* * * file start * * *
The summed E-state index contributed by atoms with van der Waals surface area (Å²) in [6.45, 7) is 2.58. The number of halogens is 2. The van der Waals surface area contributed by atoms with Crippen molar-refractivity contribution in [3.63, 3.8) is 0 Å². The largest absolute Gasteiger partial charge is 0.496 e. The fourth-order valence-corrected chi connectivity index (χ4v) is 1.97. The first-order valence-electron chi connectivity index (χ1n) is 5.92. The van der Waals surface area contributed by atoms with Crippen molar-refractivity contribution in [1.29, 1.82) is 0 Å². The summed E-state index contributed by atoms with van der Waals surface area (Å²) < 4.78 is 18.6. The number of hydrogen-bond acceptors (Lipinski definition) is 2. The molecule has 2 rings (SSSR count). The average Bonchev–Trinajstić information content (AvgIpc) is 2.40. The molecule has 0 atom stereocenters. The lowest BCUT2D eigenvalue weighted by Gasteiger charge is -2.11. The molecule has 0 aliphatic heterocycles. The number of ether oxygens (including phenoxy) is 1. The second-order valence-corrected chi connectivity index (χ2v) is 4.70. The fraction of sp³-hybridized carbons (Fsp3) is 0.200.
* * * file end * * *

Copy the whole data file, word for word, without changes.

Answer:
The summed E-state index contributed by atoms with van der Waals surface area (Å²) in [6.45, 7) is 2.58. The number of halogens is 2. The van der Waals surface area contributed by atoms with Crippen molar-refractivity contribution in [3.63, 3.8) is 0 Å². The largest absolute Gasteiger partial charge is 0.496 e. The fourth-order valence-corrected chi connectivity index (χ4v) is 1.97. The first-order valence-electron chi connectivity index (χ1n) is 5.92. The van der Waals surface area contributed by atoms with Crippen molar-refractivity contribution in [1.29, 1.82) is 0 Å². The summed E-state index contributed by atoms with van der Waals surface area (Å²) < 4.78 is 18.6. The number of hydrogen-bond acceptors (Lipinski definition) is 2. The molecule has 2 rings (SSSR count). The average Bonchev–Trinajstić information content (AvgIpc) is 2.40. The molecule has 0 atom stereocenters. The lowest BCUT2D eigenvalue weighted by Gasteiger charge is -2.11. The molecule has 0 aliphatic heterocycles. The number of ether oxygens (including phenoxy) is 1. The second-order valence-corrected chi connectivity index (χ2v) is 4.70. The fraction of sp³-hybridized carbons (Fsp3) is 0.200.